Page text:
15. Safety assessment and probiotic evaluation of Enterococcus faecium YF5 isolated from sourdough.

    PubMed

    Tan, Qianglai; Xu, Hengyi; Aguilar, Zoraida P; Peng, Shanshan; Dong, Suqin; Wang, Baogui; Li, Ping; Chen, Tingtao; Xu, Feng; Wei, Hua

    2013-04-01

    Enterococcus faecium YF5, a strain previously isolated from sourdough, was assessed for safety and probiotic potential. Its virulence and antibiotic resistant phenotypes (cytolysin and gelatinase production, antibiotic susceptibility) and genes (cylA, gelE, ace, agg, esp, and vanA) were surveyed. Results indicated that the tested virulence determinants were nontoxic. In addition, E. faecium YF5 was sensitive to 3 antibiotics such as amoxicillin, vancomycin, and chloramphenicol. Furthermore, results of in vivo animal acute oral toxicity of E. faecium YF5 studies were similar to the control group that indicated no abnormalities. In addition, E. faecium YF5 stably survived in low pH, bile salts, gastric, and intestinal fluids in vitro. Moreover, E. faecium YF5 was found to adhere to human colon cancer cell line HT-29 at 3.39 (±0.67) × 10(5) CFU/mL. When cocultured with pathogenic organisms (Enterobacter sakazakii CMCC45402, Escherichia coli CMCC44102, enterohemorrhage Escherichia coli O157: H7 CMCC44828, Salmonella Typhimurium CMCC50071, Shigella flexneri 301, and Shigella sonnei ATCC 29930) and 2 gram-positive strains (Listeria monocytogenes CMCC54001 and Staphylococcus aureus CMCC 26003), it inhibited these foodborne pathogens with exception of S. aureus. Therefore, E. faecium YF5 can be regarded as a safe strain and it may be used as a probiotic preparation or for microecologics. PMID:23488799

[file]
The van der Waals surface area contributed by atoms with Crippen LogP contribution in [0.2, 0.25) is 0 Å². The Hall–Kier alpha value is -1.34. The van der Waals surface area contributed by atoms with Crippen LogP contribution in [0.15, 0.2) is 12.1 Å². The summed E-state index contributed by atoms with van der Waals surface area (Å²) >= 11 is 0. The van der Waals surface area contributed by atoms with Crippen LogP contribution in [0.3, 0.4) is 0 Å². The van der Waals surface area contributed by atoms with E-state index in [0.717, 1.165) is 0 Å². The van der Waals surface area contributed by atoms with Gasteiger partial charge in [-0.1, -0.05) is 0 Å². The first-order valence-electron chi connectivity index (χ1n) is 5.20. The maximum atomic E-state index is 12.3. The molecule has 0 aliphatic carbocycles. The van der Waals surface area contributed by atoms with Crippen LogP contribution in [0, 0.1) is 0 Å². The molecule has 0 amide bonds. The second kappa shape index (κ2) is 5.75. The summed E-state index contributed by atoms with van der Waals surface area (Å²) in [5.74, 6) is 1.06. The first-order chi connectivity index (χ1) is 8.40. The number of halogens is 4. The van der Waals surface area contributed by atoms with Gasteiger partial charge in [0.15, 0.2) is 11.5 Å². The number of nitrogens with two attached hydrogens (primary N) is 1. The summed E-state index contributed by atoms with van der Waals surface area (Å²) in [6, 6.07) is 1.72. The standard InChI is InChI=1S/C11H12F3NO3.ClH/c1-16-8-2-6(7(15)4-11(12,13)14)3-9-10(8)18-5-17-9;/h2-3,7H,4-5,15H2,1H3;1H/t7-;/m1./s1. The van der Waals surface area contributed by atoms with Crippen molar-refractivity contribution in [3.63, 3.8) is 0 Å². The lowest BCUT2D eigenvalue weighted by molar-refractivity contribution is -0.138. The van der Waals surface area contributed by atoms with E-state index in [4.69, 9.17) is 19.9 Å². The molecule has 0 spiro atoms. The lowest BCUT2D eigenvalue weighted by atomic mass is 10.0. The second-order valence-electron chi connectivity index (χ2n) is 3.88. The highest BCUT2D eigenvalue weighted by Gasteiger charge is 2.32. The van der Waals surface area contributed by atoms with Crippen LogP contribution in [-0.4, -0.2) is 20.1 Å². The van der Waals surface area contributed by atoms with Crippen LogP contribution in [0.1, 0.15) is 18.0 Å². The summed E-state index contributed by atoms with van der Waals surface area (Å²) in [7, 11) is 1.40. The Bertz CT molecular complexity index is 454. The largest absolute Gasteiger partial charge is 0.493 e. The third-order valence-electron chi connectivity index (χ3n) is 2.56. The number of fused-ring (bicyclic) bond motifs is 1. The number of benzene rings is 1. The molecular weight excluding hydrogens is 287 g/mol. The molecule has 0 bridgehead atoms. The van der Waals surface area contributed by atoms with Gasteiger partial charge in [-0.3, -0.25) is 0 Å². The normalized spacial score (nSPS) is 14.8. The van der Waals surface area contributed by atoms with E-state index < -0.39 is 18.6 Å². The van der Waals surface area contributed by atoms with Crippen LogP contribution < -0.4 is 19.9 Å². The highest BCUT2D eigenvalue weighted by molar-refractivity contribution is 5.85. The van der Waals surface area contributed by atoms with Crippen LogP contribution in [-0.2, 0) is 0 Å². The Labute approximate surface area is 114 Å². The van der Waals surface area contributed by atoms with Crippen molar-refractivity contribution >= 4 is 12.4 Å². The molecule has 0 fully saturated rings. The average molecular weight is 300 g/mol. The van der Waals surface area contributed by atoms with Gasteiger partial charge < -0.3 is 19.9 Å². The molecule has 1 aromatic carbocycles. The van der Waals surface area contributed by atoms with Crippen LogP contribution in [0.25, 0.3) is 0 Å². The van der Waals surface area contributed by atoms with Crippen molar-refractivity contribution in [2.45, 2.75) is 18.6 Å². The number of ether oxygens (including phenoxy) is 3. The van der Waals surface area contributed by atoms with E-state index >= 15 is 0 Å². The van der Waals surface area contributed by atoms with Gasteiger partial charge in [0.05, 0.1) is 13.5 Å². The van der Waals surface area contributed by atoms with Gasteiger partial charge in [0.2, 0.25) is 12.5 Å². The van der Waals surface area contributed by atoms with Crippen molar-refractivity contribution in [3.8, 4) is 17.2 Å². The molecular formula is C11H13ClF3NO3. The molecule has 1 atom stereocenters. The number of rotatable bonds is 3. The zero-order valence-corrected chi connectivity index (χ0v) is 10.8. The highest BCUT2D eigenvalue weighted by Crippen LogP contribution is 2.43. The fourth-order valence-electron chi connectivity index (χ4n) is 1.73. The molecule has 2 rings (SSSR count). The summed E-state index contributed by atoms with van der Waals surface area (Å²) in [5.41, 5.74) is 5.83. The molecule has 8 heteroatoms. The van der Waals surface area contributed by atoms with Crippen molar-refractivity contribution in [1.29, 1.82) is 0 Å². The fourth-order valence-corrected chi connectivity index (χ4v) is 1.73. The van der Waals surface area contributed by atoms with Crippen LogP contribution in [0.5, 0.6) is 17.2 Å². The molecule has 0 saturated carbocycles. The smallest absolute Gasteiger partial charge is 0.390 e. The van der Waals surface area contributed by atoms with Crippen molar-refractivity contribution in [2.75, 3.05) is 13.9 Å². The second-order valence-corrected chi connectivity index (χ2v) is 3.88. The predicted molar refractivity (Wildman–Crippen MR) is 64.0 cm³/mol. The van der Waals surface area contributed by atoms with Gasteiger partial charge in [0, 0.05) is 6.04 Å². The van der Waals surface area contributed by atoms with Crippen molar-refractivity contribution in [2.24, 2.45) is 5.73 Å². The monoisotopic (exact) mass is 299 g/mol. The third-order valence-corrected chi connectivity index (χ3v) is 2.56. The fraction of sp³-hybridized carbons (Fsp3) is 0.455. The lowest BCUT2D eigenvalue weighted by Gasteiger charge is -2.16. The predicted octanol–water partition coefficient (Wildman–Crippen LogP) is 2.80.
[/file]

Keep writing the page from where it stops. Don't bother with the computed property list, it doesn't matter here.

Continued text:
16. Potent leukocidal action of Escherichia coli hemolysin mediated by permeabilization of target cell membranes

    PubMed Central

    1989-01-01

    The contribution of Escherichia coli hemolysin (ECH) to bacterial virulence has been considered mainly in context with its hemolytic properties. We here report that this prevalent bacterial cytolysin is the most potent leukocidin known to date. Very low concentrations (approximately 1 ng/ml) of ECH evoke membrane permeability defects in PMN (2-10 x 10(6) cells/ml) leading to an efflux of cellular ATP and influx of propidium iodide. The attacked cells do not appear to repair the membrane lesions. Human serum albumin, high density and low density lipoprotein, and IgG together protect erythrocytes and platelets against attack by even high doses (5-25 micrograms/ml) of ECH. In contrast, PMN are still permeabilized by ECH at low doses (50-250 ng/ml) in the presence of these plasma inactivators. Thus, PMN become preferred targets for attack by ECH in human blood and protein-rich body fluids. Kinetic studies demonstrate that membrane permeabilization is a rapid process, ATP-release commencing within seconds after application of toxin to leukocytes. It is estimated that membrane permeabilization ensues upon binding of approximately 300 molecules ECH/PMN. This process is paralleled by granule exocytosis, and by loss of phagocytic killing capacity of the cells. The recognition that ECH directly counteracts a major immune defence mechanism of the human organism through its attack on granulocytes under physiological conditions sheds new light on its possible role and potential importance as a virulence factor of E. coli. PMID:2538544

  17. Phobalysin, a Small β-Pore-Forming Toxin of Photobacterium damselae subsp. damselae

    PubMed Central

    Rivas, Amable J.; von Hoven, Gisela; Neukirch, Claudia; Meyenburg, Martina; Qin, Qianqian; Füser, Sabine; Boller, Klaus; Lemos, Manuel L.; Osorio, Carlos R.

    2015-01-01